But beyond its impact on the immediate region, the explosive growth of the IT industry in Northern Virginia points to an uncomfortable reality: the tech economy is highly geographically uneven, an unevenness explained as much by massive government contracts and pre-existing infrastructure as on individual cities’ abilities to lure the “creative class.” For all the talk of the internet’s flattening of space, the umbilical cord linking the digital economy to the military-industrial complex has yet to be cut, and the steady proliferation of social media, digitally-enabled devices, streaming, and cloud computing continues to pay dividends to the place where the internet was born over a generation ago. The cards were already stacked against the other 18 cities on Amazon’s shortlist for HQ2. Amazon’s announcement in November confirmed what many in the region already knew: Northern Virginia is ground zero in the war for the Cloud.

Editor’s note: Remember that SACRPH 2019, the organization’s 18th conference, is in NoVA this October/November from October 31 – November 3, the deadline for the CFP, which you can view here, is March 15, submit your panels everyone! 

Photo_TSHTommy Shay Hill is an urbanist, historian and data scientist currently pursuing a PhD in urban planning at Harvard’s Graduate School of Design. Tommy’s work is at the intersection of urban planning, critical geography, economic history, and computer science. Tommy’s dissertation research focuses on the challenges of developing a quantitative science of cities. Tommy is in the early stages of an empirical project to “spatialize” property development cycles through American history: to map the spatial evolution of American metropolitan regions since the Second World War through cycles of boom and bust.

Featured image (at top): Statue to William Donovan, director of the C.I.A predecessor agency, and a marker to the C.I.A’s fallen at Central Intelligence Agency headquarters, Langley, Virginia, Carol M. Highsmith, between 1980 and 2006, Prints and Photographs Division, Library of Congress 

[1] Jonathan O’Connell and Robert McCartney. “Amazon HQ2 Decision: Amazon Splits Prize between Crystal City and New York.” The Washington Post. November 13, 2018.

[2] Shapiro, Matt Schudel and T. Rees. “Robert Smith, 81, Dies; Created Arlington’s Crystal City.” The Washington Post. December 31, 2009.

[3] Konkel, By Frank. “Sources: Amazon and CIA Ink Cloud Deal .” FCW. March 13, 2018. Accessed January 11, 2019. https://fcw.com/articles/2013/03/18/amazon-cia-cloud.aspx.

[4] “A Gigawatt and Growing: Data Center Industry Pushing Toward Greener Energy.” Loudoun Now (blog), December 6, 2018. https://loudounnow.com/2018/12/06/a-gigawatt-and-growing-data-center-industry-pushing-toward-greener-energy/.

[5] Miller, Rich. “Northern Virginia Data Center Market Extends Leadership Position.” Data Center Frontier Special Report. 2018.

[6] Amy Gardner. “The One Fiber Optic Cable No One on the Dig for Tysons Corner Wants to Hit.” The Washington Post. May 31, 2009.

[7] Freed, Benjamin. “70 Percent of the World’s Web Traffic Flows Through Loudoun County.” The Washingtonian. September 14, 2016.

[8] Data Center Frontier. “Silicon Valley Data Center Market.” Data Center Frontier Special Report. 2018.

[9] Blum, Andrew. “The Bullseye of America’s Internet.” Gizmodo. Accessed January 10, 2019. https://gizmodo.com/5913934/the-bullseye-of-americas-internet.

[10] Kanowitz, Stephanie. “How Data Centers Power Virginia’s Loudoun County.” GCN. Accessed January 9, 2019. https://gcn.com/articles/2018/10/12/loudoun-county-data-centers.aspx.

[11] Miller, Rich. “Northern Virginia Data Center Market Extends Leadership Position.” Data Center Frontier Special Report. 2018.

[12] Miller, Rich. “Northern Virginia Data Center Demand: Home of the Data Center Hyperscalers.” Data Center Frontier (blog), November 26, 2018. https://datacenterfrontier.com/northern-virginia-data-center-demand-hyperscalers/.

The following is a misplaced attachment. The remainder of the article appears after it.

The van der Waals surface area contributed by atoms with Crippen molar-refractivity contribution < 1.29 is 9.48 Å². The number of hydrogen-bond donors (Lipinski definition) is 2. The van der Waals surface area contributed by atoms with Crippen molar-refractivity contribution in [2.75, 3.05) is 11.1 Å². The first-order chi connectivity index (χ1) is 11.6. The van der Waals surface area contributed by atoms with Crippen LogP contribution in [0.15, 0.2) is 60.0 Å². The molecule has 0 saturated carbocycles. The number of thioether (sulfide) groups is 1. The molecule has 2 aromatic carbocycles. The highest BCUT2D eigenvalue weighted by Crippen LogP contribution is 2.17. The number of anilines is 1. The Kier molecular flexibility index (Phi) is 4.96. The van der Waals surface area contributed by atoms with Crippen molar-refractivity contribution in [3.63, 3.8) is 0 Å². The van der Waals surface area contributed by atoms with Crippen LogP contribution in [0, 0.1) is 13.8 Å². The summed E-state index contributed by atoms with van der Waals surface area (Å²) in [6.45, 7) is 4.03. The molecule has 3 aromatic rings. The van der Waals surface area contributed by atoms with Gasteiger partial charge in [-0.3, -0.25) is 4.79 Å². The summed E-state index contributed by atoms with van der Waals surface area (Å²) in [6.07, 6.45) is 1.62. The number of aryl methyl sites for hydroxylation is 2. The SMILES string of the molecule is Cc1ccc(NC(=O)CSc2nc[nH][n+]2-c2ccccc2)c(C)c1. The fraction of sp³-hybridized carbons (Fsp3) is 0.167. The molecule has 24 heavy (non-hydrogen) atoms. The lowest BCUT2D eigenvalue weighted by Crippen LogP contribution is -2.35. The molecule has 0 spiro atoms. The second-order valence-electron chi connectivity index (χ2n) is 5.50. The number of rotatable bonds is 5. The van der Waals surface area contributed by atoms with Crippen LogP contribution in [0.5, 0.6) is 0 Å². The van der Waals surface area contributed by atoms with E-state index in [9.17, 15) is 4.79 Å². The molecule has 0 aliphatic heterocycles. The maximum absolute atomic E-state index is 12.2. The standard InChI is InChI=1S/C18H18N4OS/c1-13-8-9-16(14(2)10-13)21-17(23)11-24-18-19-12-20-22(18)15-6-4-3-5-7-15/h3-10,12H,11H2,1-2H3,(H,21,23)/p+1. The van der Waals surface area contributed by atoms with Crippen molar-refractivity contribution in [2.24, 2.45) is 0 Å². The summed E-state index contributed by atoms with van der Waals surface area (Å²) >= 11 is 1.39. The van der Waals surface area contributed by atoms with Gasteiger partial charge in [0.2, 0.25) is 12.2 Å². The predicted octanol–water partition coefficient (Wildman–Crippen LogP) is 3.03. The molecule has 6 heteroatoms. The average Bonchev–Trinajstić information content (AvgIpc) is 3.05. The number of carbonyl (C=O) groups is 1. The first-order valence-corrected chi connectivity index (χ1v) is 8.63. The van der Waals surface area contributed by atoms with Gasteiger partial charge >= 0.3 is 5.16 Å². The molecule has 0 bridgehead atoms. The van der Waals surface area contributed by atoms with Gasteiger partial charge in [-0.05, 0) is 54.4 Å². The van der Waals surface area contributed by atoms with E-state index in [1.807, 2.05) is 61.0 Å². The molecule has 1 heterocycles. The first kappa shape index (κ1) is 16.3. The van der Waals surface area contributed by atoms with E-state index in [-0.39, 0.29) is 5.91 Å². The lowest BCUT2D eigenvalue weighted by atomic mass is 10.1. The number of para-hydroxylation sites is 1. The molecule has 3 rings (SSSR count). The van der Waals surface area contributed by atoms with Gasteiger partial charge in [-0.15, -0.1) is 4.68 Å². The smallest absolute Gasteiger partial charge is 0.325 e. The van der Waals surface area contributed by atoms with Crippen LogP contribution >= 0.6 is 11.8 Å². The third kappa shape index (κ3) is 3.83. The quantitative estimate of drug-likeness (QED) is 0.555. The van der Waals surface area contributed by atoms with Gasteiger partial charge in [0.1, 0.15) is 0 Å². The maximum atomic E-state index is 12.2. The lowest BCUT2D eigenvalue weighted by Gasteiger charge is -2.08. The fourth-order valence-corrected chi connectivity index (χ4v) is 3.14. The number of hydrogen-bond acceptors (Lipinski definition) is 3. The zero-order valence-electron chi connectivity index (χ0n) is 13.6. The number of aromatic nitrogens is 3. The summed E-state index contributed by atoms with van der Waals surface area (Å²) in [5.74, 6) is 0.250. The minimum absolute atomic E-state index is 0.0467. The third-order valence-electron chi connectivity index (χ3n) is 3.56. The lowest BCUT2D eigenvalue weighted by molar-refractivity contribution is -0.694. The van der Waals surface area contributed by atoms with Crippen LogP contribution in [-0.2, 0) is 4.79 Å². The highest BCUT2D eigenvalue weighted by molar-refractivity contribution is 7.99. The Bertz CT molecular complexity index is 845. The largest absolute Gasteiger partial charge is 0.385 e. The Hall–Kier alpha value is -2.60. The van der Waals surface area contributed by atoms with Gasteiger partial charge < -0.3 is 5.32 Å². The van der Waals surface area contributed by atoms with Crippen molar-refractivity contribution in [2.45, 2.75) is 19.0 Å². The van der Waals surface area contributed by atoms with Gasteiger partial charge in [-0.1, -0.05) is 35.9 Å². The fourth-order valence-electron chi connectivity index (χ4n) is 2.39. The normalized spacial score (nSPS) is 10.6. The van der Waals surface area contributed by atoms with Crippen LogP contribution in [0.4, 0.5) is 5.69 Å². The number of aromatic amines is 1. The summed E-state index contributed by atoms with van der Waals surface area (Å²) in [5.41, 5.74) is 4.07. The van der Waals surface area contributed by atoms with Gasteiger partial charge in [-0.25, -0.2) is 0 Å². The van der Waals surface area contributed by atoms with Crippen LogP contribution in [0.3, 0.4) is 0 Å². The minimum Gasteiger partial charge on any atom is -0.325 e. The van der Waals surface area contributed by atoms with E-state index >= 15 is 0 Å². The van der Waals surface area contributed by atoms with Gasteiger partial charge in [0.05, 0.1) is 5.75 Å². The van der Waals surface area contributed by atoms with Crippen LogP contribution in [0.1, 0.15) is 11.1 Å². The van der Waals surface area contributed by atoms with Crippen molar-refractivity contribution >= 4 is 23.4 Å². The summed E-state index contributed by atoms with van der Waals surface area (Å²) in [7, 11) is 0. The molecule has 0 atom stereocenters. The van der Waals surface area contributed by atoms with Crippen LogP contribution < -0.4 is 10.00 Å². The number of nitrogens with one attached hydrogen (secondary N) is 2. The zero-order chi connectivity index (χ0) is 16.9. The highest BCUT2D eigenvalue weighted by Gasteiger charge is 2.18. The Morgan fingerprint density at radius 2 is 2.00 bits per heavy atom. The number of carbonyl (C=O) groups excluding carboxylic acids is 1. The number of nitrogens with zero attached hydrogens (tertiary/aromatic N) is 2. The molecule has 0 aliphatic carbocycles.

[13] “A Gigawatt and Growing: Data Center Industry Pushing Toward Greener Energy.” Loudoun Now (blog), December 6, 2018. https://loudounnow.com/2018/12/06/a-gigawatt-and-growing-data-center-industry-pushing-toward-greener-energy/.

[14] Stoller, Bill. “Northern Virginia’s Already Tight Real Estate Market Just Got a Lot Tighter.” Data Center Knowledge (blog), October 1, 2018. https://www.datacenterknowledge.com/colocation/n-virginia-s-already-tight-data-center-real-estate-market-just-got-lot-tighter

[15] Stoller, Bill. “Equinix Heats Up Data Center Alley’s Landgrab Rush.” Data Center Knowledge (blog), February 27, 2017. https://www.datacenterknowledge.com/archives/2017/02/27/equinix-deal-in-n-virginia-data-center-market-may-push-land-prices-up.

[16] Miller, Rich. “Data Tonnage: Managing the Coming M2M Tsunami.” Data Center Frontier (blog), November 28, 2018. https://datacenterfrontier.com/data-tonnage-managing-the-coming-m2m-tsunami/.

[17] Ceruzzi, Paul E. Internet Alley: High Technology in Tysons Corner, 1945-2005. Cambridge, Mass.: MIT Press, 2008., pp. 126-134

[18] Dennis J. Lane of Ryan Commercial Real Estate Services, quoted in “U.S. government snaps up secure offices,” by David Dishneau, Associated Press. April 3, 2005.

[19] Corporate Office Properties Trust. Q4 2004 Corporate Office Properties Trust Earnings Conference Call.

[20] Corporate Office Properties Trust. Corporate Office Properties Trust 2010 Annual Report. p. 17

[21] Miller, Rich. “Amazon Plans Epic Data Center Expansion in Northern Virginia.” Data Center Frontier (blog), November 6, 2017. https://datacenterfrontier.com/amazon-plans-epic-data-center-expansion-in-northern-virginia/.

[22] Moss, Sebastian. “Amazon in Advanced Talks to Bring HQ2 to Northern Virginia.” Data Center Dynamics (blog). Accessed January 7, 2019. https://www.datacenterdynamics.com/news/amazon-advanced-talks-bring-hq2-northern-virginia/.

[23] Ibid.

[24] Reklaitis, Victor. “HQ2 in the D.C. Area Could Help Amazon Snag a $10 Billion Pentagon Contract.” MarketWatch (blog). Accessed January 7, 2019. https://www.marketwatch.com/story/hq2-in-the-dc-area-could-help-amazon-snag-a-10-billion-pentagon-contract-2018-11-12.

[25] Burrington, Ingrid. “Why Amazon’s Data Centers Are Hidden in Spy Country.” The Atlantic, January 8, 2016. https://www.theatlantic.com/technology/archive/2016/01/amazon-web-services-data-center/423147/.

[26] Stoller, Bill. “Equinix Heats Up Data Center Alley’s Landgrab Rush.” Data Center Knowledge (blog), February 27, 2017. https://www.datacenterknowledge.com/archives/2017/02/27/equinix-deal-in-n-virginia-data-center-market-may-push-land-prices-up.

[27] Whitehead, David. “Alexandria Has Lost 90% of Its Affordable Homes since 2000.” Accessed January 11, 2019. https://ggwash.org/view/64111/alexandria-has-lost-90-of-its-affordable-homes-since-2000.